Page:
So I went to the beach and drank Staropramen. Imported Czech beer: clearly I was no longer in Albania.
I tried to make the 7:30am bus the next morning to Skopje because I knew I had a long day ahead of me. I missed the bus by about five minutes though, and had to kill three hours in the Ohrid bus station waiting for the next bus. Had I been in Albania the bus probably would have turned around for me. I’m quite fond of Macedonian wine, so I wasn’t feeling the greatest on this early morning in the little bus station miserably downing espresso after espresso. After the long wait and then the three hour bus to Skopje, I was ready to be done with my bus journeys for the day.
Skopje isn’t my favourite Balkan town, though, so I didn’t want to spend time there. I got a ticket for the next bus to Istanbul, but had another two hours to kill before the bus left. The bus station in Ohrid may be boring, but the one in Skopje is an exceptionally ugly, miserable building. A big grey concrete structure surrounded on all sides by big, polluted busy roads. I hadn’t eaten yet that day so I set about trying to find something to eat within my budget of my remaining Macedonian Denars. I found somewhere serving hamburgers, but it was so foul I threw it out halfway through and opted for a bag of pretzels and a bottle of water for dinner instead.
Finally the bus left at 5pm. It had been a long day of waiting in bus stations and I wanted my day to be done. On the trip to Istanbul I was sitting next to a young boy who was studying somewhere in Istanbul. In front of me was a mother with a young daughter, and across the aisle were her two older children.
After a few hours I realized that the rather attractive older daughter of the woman sitting in front of me was staring at me quite intently. I returned her glances and gave her a smile. At the Greek border crossing and again crossing into Turkey we spoke a bit outside of the bus. She had very little English but spoke some Turkish. After having wandered around for a while and not hearing any Turkish I’d nearly forgotten everything I’d known a month before, but we had simple conversations. She was Anita, 20, her family was from Tetova, Macedonia, and they were going to Istanbul for a five day holiday. I didn’t know anything about Tetova but she told me it was a very boring place and everyone there was small minded and knew everyone’s business.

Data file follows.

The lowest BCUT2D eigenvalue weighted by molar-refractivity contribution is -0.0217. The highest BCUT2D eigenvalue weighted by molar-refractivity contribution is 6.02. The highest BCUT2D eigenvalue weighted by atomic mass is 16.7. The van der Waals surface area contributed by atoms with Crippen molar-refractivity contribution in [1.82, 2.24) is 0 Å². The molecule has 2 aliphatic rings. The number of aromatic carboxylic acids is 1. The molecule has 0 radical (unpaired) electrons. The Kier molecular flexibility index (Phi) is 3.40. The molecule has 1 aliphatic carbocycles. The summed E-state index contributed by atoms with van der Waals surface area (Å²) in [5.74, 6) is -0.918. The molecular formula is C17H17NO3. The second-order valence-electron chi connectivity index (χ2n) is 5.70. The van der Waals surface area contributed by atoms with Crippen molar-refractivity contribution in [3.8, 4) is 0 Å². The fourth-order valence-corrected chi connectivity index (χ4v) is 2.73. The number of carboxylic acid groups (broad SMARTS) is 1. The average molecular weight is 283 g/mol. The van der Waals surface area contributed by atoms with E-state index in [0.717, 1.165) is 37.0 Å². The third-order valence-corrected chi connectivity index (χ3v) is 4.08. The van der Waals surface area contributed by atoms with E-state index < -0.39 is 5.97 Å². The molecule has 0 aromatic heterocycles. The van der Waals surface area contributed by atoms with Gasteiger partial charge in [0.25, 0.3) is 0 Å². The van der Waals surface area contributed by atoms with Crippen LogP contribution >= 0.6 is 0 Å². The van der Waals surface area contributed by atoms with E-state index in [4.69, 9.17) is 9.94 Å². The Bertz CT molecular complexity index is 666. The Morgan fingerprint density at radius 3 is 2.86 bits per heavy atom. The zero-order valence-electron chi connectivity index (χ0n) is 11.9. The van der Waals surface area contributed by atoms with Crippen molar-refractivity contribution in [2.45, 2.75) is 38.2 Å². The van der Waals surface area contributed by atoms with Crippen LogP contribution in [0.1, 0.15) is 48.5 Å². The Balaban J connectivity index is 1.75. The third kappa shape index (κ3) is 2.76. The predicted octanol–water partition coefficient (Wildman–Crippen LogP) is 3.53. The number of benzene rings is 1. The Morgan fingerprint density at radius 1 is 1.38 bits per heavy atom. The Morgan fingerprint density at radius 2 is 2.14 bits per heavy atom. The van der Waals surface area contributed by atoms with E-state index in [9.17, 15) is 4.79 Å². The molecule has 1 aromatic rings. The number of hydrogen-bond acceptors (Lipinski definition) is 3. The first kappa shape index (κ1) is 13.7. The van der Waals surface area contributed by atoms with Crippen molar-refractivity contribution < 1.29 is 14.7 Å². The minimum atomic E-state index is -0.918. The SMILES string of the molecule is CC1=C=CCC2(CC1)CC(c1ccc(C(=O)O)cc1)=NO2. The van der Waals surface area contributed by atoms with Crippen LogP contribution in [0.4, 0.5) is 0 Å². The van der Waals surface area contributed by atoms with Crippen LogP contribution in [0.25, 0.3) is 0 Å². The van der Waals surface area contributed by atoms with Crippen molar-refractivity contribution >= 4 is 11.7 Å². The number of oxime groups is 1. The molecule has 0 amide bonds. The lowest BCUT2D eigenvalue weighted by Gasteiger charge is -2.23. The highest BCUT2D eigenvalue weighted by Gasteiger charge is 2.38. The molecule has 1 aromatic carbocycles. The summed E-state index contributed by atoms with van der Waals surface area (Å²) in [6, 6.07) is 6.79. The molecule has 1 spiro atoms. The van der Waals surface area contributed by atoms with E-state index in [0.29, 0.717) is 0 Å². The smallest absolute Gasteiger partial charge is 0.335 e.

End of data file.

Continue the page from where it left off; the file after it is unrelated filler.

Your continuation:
The boy sitting next to me spoke Turkish as well. Anita’s brother was sprawled out on the chairs across the aisle so she sat in the aisle talking to the other boy, smiling at me. After so many frustrations over the course of my trip and then such a miserable day in bus stations, an innocent bus romance was good to lift my spirits. Around 4am I finally managed to doze off. When I woke up, I realized that the boy had gotten off somewhere. Anita also wasn’t across the aisle anymore; she had taken the boy’s seat next to me. When she saw that I was awake she put her head on my shoulder. But then her mother woke up, scolded her, and sat in Anita’s former seat so she could keep an eye on her. Anita resorted to holding my hand out of sight of her mother.
The bus rolled in to the Otogar around 7am, after about a 13 hour journey. I told Anita how to navigate the tram and metro in to the center. She gave me her phone number and told me that I was a good boy; I wished her well on her holiday and got on the metro.
Back in June before camp I had moved out of my apartment. In August after camp I had only been in Istanbul for a day before heading down to Izmir and Çeşme and had stayed with a friend, so I wasn’t quite sure where I was going. Once again I was reminded of how strange it is to be homeless where I live. I sent text messages to five different friends hoping for a couch to sleep on for a few days before I went to camp, but I didn’t have any luck.
I had a friend in town from my days of teaching in Prague. Brian the Boddhisatva. He had been in Istanbul for most of my time in Albania and I figured out the hostel where he was staying in Sultanahmet. I just barely managed to catch him, because he was flying out of Istanbul that afternoon.
Brian hadn’t explored the Asian side of the city so I took him to Moda to have breakfast on the sea. The sun was out and it was nice to be back in Istanbul. The city gets oppressive at times; the constant stress, the traffic, people everywhere, but after being away from the city for basically two months, having breakfast and tea on the seaside, catching up with an old friend was a wonderful welcome home to Istanbul.